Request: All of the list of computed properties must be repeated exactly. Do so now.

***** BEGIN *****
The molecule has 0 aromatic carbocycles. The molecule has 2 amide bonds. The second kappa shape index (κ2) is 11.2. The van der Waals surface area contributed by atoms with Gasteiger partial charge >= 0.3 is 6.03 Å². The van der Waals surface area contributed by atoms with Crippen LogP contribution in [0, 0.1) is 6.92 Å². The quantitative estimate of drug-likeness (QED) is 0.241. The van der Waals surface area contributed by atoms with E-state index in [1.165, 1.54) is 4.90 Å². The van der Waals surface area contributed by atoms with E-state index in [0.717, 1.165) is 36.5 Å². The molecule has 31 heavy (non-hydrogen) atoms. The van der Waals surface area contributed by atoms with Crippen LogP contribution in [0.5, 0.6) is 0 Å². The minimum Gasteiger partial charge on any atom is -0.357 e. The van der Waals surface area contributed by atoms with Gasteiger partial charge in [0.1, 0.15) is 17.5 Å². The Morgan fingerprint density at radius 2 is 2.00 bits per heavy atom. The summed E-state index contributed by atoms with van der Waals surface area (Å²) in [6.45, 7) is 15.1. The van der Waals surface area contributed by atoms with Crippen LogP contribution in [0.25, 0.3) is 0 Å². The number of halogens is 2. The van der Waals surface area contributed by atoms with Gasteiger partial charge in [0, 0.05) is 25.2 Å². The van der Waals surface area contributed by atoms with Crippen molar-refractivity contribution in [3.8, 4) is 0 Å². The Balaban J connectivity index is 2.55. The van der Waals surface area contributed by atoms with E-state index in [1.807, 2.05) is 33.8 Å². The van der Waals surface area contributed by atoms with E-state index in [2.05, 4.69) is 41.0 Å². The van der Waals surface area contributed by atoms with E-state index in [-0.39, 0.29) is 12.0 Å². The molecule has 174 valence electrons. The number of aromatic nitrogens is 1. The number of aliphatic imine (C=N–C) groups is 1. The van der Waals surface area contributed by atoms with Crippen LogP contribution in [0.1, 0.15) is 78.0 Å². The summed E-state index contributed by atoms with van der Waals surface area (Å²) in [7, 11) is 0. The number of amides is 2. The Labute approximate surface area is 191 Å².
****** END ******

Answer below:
The molecule has 0 aromatic carbocycles. The molecule has 2 amide bonds. The second kappa shape index (κ2) is 11.2. The van der Waals surface area contributed by atoms with Gasteiger partial charge >= 0.3 is 6.03 Å². The van der Waals surface area contributed by atoms with Crippen LogP contribution in [0, 0.1) is 6.92 Å². The quantitative estimate of drug-likeness (QED) is 0.241. The van der Waals surface area contributed by atoms with E-state index in [1.165, 1.54) is 4.90 Å². The van der Waals surface area contributed by atoms with E-state index in [0.717, 1.165) is 36.5 Å². The molecule has 31 heavy (non-hydrogen) atoms. The van der Waals surface area contributed by atoms with Crippen LogP contribution in [0.5, 0.6) is 0 Å². The minimum Gasteiger partial charge on any atom is -0.357 e. The van der Waals surface area contributed by atoms with Gasteiger partial charge in [0.1, 0.15) is 17.5 Å². The Morgan fingerprint density at radius 2 is 2.00 bits per heavy atom. The summed E-state index contributed by atoms with van der Waals surface area (Å²) in [6.45, 7) is 15.1. The van der Waals surface area contributed by atoms with Crippen LogP contribution in [0.25, 0.3) is 0 Å². The number of halogens is 2. The van der Waals surface area contributed by atoms with Gasteiger partial charge in [0, 0.05) is 25.2 Å². The van der Waals surface area contributed by atoms with Crippen molar-refractivity contribution in [3.8, 4) is 0 Å². The Balaban J connectivity index is 2.55. The van der Waals surface area contributed by atoms with E-state index in [1.807, 2.05) is 33.8 Å². The van der Waals surface area contributed by atoms with E-state index in [2.05, 4.69) is 41.0 Å². The van der Waals surface area contributed by atoms with E-state index in [-0.39, 0.29) is 12.0 Å². The molecule has 174 valence electrons. The number of aromatic nitrogens is 1. The number of aliphatic imine (C=N–C) groups is 1. The van der Waals surface area contributed by atoms with Crippen LogP contribution in [0.1, 0.15) is 78.0 Å². The summed E-state index contributed by atoms with van der Waals surface area (Å²) in [7, 11) is 0. The number of amides is 2. The Labute approximate surface area is 191 Å².